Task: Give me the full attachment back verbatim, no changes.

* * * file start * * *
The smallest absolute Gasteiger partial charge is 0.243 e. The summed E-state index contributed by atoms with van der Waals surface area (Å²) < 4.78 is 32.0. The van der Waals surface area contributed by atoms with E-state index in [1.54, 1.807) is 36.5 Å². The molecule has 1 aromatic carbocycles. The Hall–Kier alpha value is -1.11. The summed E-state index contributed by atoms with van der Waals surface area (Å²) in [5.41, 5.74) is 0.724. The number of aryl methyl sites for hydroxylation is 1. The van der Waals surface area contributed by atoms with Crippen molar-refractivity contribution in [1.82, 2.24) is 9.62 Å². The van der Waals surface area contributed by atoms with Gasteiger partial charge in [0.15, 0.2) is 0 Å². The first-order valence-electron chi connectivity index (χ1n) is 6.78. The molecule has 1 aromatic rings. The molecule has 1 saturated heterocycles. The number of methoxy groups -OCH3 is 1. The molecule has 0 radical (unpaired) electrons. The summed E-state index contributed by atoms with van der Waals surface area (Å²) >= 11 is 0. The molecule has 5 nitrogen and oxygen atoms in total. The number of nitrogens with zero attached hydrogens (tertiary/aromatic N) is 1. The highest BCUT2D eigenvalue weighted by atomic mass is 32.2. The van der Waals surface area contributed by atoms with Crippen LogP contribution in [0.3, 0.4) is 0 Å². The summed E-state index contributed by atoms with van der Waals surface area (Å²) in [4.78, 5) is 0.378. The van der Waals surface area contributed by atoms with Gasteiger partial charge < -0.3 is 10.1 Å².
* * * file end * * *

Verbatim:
The smallest absolute Gasteiger partial charge is 0.243 e. The summed E-state index contributed by atoms with van der Waals surface area (Å²) < 4.78 is 32.0. The van der Waals surface area contributed by atoms with E-state index in [1.54, 1.807) is 36.5 Å². The molecule has 1 aromatic carbocycles. The Hall–Kier alpha value is -1.11. The summed E-state index contributed by atoms with van der Waals surface area (Å²) in [5.41, 5.74) is 0.724. The number of aryl methyl sites for hydroxylation is 1. The van der Waals surface area contributed by atoms with Crippen molar-refractivity contribution in [1.82, 2.24) is 9.62 Å². The van der Waals surface area contributed by atoms with Gasteiger partial charge in [0.15, 0.2) is 0 Å². The first-order valence-electron chi connectivity index (χ1n) is 6.78. The molecule has 1 aromatic rings. The molecule has 1 saturated heterocycles. The number of methoxy groups -OCH3 is 1. The molecule has 0 radical (unpaired) electrons. The summed E-state index contributed by atoms with van der Waals surface area (Å²) >= 11 is 0. The molecule has 5 nitrogen and oxygen atoms in total. The number of nitrogens with zero attached hydrogens (tertiary/aromatic N) is 1. The highest BCUT2D eigenvalue weighted by atomic mass is 32.2. The van der Waals surface area contributed by atoms with Crippen LogP contribution in [0.3, 0.4) is 0 Å². The summed E-state index contributed by atoms with van der Waals surface area (Å²) in [4.78, 5) is 0.378. The van der Waals surface area contributed by atoms with Gasteiger partial charge < -0.3 is 10.1 Å².